Franz Drameh (Jefferson "Jax" Jackson/Firestorm): I think Jackson grows up quite a bit. He starts to realize that the world isn't so black and white. There are lots of shades of grey and he has to really mature and find out who he is as a hero. He starts off the season not wanting to be a real part of the whole superhero thing, but as things progress he has to step up to the plate and embrace these powers and what he's supposed to do.
Brandon Routh (Ray Palmer/The Atom): In my mindset, Ray has changed as he's spent more time with the characters who are most different from him; people like Snart, Rory and Rip Hunter. He's kind of able to understand where they're coming from and not just seeing them as criminals or, in the case of Rip, not just solely being out for himself and saving his family from Savage. To know that they're passionate about certain things and can actually work together as a team even if Ray doesn't agree with the history of each character. All of that changes Ray in a lot of ways. He becomes more open, his worldview becomes a little more open, and he's not so judgmental about people as he had been."
Caity Lotz (Sarah Lance/White Canary): A big part of it in the beginning was getting rid of her self-hatred, learning how to control her blood lust and not feeling like she's a terrible murderer. She needs to accept herself more and although she's not all the way there, that's where she's heading towards. The other challenge for me is that at the beginning of Legends, I didn't know what the tone was going to be. I'd get a script and Sarah's got all these jokes and wants to dance. I'm, like, “Wait a second, so who is this, because this is not Sarah Lance from Arrow?” It was trying to find a way to make the tone switch of the show for the character, but still keep it in character. I felt it did make sense since she died and everything that could go wrong went wrong. She's been through some serious shit, and now maybe it's okay for her to have more levity.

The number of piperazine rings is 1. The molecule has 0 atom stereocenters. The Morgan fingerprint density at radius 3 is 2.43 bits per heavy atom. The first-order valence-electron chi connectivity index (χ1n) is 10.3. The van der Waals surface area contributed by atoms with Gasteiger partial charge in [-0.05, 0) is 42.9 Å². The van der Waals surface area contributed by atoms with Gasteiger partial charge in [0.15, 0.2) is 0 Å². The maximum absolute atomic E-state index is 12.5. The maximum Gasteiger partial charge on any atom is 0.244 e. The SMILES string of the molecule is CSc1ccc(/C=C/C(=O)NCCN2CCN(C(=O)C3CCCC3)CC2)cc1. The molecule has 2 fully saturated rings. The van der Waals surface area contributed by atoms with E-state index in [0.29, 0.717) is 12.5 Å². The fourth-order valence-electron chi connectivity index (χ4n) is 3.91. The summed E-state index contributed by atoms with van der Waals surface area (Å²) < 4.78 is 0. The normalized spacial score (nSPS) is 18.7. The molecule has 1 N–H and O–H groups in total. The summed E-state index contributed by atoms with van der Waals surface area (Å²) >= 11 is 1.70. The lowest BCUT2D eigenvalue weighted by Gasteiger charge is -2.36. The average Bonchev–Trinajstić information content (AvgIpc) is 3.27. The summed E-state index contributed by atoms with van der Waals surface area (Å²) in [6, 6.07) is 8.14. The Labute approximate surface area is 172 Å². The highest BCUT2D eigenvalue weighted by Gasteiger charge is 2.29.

The Vandal Savage Endgame
DC's Legends Of Tomorrow was launched with the notion of a team - future legends - who would unite to stop immortal Vandal Savage from becoming absolute ruler of Earth in the 22nd century. That story, however, will be resolved by the end of season one.
Details Guggenheim, "Like we do with The Flash and Arrow, Vandal Savage was conceived as our big bad for the season. I'm not going to say that season one doesn't end with a cliffhanger, but it ends with a definitive answer or end to the Vandal Savage story. So you will know if Rip Hunter's family gets saved, if Vandal Savage conquers the world, what happens to Vandal Savage, what happens to the Hawks. You're going to know all of that by the end of the year."
DC’s Legends Of Tomorrow airs on the CW in the US and Sky1 in the UK.